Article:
Would you trust Alexa as your babysitter? We found it interesting that a little over 20% of parents would be willing to trust their children with Alexa when they leave the house. With all the distrust around modern technology, we thought this was a notable contradiction.

Even though Amazon sells a kid-friendly version of the Echo Dot that can safely entertain your kids, we wouldn’t recommend using it to replace a babysitter who can be there to help if any emergencies arise while you’re not home.

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75% of Americans believe smart homes can be easily hacked, but 33% of Americans have some smart home technology

Most believe our smart home gadgets can be easily hacked. Despite that fact, we’re still buying these products more than ever.5 But as sales increase for smart home products, so do concerns about privacy.

Nearly half of millennials already have smart products in their homes, which contradicts most people’s belief that smart home can be easily hacked.6 Can someone hack through my smart door locks? The jury is out on whether smart home products like smart locks can be hacked, but just in case, it’s worth doing your research before investing in these products to see how vulnerable they are.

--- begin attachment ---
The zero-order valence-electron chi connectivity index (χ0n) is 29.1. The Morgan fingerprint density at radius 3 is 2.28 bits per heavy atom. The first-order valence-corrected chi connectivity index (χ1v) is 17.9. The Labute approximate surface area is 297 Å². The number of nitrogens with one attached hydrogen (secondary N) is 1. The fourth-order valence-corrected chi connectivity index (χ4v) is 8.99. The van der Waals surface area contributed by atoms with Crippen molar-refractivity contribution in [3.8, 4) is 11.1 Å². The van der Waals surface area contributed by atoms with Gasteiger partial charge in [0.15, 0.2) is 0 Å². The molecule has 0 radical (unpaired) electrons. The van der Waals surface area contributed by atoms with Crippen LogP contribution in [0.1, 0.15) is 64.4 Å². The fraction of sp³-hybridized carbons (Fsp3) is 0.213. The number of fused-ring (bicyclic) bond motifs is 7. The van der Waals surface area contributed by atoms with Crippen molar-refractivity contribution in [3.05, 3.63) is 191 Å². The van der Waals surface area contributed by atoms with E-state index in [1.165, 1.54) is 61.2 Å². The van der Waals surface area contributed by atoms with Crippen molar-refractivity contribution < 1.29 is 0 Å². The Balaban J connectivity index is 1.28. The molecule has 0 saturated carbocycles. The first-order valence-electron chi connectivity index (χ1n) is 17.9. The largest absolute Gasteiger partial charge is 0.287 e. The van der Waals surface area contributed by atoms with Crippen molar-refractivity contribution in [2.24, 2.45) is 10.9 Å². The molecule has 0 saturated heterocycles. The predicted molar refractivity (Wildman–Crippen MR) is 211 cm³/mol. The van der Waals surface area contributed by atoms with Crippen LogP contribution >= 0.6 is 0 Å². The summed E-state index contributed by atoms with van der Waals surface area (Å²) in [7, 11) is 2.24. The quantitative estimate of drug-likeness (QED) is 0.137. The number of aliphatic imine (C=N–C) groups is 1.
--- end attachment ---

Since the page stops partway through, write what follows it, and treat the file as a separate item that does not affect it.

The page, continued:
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Women are typically more concerned with home security than financial security, and the opposite is true for men

Our survey suggested that women place more concern on home security while men worry more about financial security. When asked if they fear a home invasion more than identity theft, 53% of women said yes, compared to 44% of men. When asked “Which would you rather do for a month: stop locking your doors or change all your passwords to ‘1234’?” men’s responses were split 50/50 while 59% of women preferred to change their passwords to “1234.”

Visit our resource for safety tips for single moms.

Americans age 55 and older are more protective of their financial security than their home security, and vice versa for younger people

When we asked whether respondents feared home invasion more than identity theft, 70% of Americans over the age of 54 said no, which indicates the age group is far more concerned with identity theft. Interestingly, people under 34 were much more likely to fear home invasion over identity theft.

In contrast, 63% of Americans between the ages of 25 and 34 were more concerned about home invasion, and 71% of that group would rather change their passwords to “1234” for a month than leave their doors unlocked for a month.

Methodology

We surveyed 300 Americans nationwide to see how much they trust the technology they use regularly in their homes, as well as the focus of their concerns when it comes to privacy and security. Through the answers to our questions, we found some interesting correlations that pointed to people’s biggest concerns related to smart home technology, home security, and online privacy.

Conclusion

Whether or not we trust modern smart home and home security technology, it seems the world is relying on that technology more and more. While we might not know exactly how safe our technology is from hacking, manipulation, or data collection, it’s important for consumers to stay informed on the big smart home businesses like Amazon, Google, Apple, and Nest.